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Those Pesky Ideas Whose Time Has Come.

Posted By Cliff Tuttle | May 3, 2015

No. 1,149

Image: silive.com Is the outcome inevitable?

Image: silive.com
Is the outcome inevitable?

The Supreme Court is hearing arguments on same sex marriage, legal arguments that wouldn’t have been given a long shot chance of acceptance not very long ago.

The Wall Street Journal carried an article about the first same sex marriage case to reach the Supreme Court in 1972. That case was dismissed without argument. The WSJ interviewed the law clerk of Justice Harry Blackmon, who wrote a short memorandum to the court in the case.  This lead to a one sentence order, which states that the petition did not present a federal question.  That case, Baker v. Nelson, was for many years cited as the controlling precedent on the subject.

The law clerk, Michael LaFond, who recently retired, expressed sympathy for the cause.  He stated that he knew gay men who worked in his family restaurant business when he was growing up and thought it sad that they had to disguise their secret.  However, regarding the 1972 decision, he stated: “I just don’t think the court was ready at the time to take on the issue.”

Of course, the time when gay marriage passes Supreme Court muster may not yet be at hand.  Commentators who  watch the arguments carefully, state that the Court is treating the matter with caution.  Time Magazine says that the court could duck a definitive decision in many, leaving the final outcome to another day.

One of the great tasks of  the Supreme Court throughout history has been to determine the boundaries of personal rights and freedoms guaranteed by the Constitution and by law.  The principles of natural law and personal morality inform this dialogue, but, as we have seen over the years, do not control it.  Increasingly, a broad spectrum of the American public has expressed a preference for tolerance of individual differences among people and groups.  But the American public does not decide what the Constitution and the law requires. The courts do.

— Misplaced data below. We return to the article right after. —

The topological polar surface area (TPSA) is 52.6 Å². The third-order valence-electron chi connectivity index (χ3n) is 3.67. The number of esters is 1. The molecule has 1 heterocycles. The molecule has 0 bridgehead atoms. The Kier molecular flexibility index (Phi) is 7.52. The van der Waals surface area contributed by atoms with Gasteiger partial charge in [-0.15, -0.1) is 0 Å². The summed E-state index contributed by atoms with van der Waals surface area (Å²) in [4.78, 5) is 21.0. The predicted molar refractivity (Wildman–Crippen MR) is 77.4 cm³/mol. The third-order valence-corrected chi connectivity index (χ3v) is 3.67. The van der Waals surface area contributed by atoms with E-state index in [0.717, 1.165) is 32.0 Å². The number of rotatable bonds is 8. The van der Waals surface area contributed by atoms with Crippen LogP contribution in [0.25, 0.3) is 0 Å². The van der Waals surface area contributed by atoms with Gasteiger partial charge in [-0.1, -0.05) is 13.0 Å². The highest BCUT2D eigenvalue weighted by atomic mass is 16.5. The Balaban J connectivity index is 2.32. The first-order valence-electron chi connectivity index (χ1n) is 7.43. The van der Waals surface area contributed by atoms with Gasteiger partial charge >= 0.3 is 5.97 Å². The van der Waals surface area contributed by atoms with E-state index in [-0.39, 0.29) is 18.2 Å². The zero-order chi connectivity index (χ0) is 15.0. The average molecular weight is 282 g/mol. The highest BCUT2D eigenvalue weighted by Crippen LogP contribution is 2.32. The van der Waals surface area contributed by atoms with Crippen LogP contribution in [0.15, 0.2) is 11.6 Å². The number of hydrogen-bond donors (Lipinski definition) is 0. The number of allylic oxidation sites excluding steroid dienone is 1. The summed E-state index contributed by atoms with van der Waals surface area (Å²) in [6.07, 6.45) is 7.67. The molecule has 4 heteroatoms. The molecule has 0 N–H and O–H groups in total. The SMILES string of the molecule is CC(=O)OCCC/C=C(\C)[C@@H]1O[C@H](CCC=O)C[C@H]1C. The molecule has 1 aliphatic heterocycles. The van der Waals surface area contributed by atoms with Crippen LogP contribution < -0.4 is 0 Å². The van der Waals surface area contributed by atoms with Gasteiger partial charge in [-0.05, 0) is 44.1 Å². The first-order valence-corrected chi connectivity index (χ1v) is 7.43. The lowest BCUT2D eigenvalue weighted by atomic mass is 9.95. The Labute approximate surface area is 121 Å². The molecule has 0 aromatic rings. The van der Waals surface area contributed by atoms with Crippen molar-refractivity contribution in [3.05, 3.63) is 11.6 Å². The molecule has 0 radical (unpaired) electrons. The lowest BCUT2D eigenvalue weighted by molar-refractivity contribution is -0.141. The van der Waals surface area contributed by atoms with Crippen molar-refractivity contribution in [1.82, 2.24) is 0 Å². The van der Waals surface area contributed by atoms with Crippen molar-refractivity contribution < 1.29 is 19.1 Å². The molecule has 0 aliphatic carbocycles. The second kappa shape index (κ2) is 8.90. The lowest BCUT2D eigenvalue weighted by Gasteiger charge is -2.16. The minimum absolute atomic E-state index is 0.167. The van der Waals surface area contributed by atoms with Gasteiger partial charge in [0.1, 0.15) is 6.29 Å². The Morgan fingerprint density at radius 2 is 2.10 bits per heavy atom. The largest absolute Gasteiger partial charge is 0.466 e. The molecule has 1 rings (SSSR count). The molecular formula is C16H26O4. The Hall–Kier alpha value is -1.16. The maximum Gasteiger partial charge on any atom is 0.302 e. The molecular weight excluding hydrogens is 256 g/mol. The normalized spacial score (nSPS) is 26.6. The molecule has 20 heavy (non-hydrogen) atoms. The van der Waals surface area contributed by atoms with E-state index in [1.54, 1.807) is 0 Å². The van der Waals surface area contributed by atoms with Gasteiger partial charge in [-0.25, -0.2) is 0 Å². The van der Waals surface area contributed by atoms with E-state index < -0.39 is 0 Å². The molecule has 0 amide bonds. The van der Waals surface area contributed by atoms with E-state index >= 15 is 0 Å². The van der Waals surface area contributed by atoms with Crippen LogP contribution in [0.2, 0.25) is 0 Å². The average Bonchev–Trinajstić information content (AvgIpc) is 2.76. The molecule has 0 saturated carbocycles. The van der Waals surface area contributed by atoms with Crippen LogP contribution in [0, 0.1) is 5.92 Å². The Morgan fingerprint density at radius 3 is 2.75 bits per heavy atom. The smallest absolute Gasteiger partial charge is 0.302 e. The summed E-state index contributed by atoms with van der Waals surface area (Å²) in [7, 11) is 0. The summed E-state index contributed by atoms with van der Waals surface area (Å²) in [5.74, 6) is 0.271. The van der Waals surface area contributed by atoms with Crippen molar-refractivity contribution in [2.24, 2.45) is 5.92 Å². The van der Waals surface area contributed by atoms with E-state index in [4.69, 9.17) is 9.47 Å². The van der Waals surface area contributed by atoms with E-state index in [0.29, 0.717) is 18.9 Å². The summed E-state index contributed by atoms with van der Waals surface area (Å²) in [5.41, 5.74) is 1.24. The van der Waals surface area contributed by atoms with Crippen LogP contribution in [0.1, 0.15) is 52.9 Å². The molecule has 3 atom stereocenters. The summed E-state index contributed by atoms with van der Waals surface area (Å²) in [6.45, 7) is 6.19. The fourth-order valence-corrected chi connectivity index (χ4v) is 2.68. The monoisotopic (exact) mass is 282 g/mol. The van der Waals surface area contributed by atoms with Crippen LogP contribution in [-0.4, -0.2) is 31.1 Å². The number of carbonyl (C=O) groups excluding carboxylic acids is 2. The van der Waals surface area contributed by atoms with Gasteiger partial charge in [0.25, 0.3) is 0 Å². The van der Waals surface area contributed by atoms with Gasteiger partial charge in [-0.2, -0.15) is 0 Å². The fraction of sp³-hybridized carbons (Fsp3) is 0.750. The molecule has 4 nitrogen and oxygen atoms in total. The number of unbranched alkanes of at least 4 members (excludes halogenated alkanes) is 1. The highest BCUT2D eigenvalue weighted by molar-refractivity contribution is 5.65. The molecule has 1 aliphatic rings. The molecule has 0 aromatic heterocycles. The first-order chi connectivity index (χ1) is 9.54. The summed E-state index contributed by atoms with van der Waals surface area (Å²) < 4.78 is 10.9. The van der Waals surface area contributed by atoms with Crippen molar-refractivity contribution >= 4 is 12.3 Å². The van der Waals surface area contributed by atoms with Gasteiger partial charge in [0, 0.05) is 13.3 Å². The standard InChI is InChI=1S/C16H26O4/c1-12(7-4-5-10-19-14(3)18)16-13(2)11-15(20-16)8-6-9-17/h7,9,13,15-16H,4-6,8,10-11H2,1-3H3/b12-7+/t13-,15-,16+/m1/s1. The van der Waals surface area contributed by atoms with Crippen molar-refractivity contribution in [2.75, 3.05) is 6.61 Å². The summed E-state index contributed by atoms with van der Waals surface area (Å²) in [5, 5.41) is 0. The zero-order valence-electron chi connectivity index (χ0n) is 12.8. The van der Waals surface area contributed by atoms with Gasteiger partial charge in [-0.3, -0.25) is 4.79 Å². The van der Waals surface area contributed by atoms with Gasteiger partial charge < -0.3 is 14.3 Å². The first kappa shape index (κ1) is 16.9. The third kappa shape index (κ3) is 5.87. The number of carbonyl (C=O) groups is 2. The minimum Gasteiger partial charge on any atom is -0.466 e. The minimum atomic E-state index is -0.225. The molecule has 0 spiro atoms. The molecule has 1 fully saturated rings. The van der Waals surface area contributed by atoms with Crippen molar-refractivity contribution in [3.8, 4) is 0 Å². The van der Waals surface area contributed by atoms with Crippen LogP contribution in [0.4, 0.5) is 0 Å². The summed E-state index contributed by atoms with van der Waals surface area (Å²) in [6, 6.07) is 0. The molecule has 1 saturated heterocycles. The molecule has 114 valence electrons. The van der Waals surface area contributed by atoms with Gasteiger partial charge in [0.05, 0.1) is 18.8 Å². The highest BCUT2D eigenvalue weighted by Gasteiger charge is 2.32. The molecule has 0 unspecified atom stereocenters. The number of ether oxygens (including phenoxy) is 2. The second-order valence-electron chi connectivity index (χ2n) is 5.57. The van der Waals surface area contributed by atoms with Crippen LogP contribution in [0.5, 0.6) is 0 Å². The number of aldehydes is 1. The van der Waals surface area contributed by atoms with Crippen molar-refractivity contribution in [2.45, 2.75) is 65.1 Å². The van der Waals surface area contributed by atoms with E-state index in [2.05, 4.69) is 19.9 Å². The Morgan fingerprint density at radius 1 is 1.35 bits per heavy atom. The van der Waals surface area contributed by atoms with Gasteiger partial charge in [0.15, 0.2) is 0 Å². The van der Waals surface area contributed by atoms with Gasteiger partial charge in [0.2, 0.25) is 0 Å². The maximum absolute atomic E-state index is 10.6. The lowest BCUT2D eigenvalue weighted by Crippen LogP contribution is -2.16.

Once again, a hat tip to How Appealing.



CLIFF TUTTLE has been a Pennsylvania lawyer for over 45 years and (inter alia) is a real estate litigator and legal writer. The posts in this blog are intended to provide general information about legal topics of interest to lawyers and consumers with a Pittsburgh and Western Pennsylvania focus. However, this information does not constitute legal advice and there is no lawyer-client relationship created when you read this blog. You are encouraged to leave comments but be aware that posted comments can be read by others. If you wish to contact me in privacy, please use the Contact Form located immediately below this message. I will reply promptly and in strict confidence.

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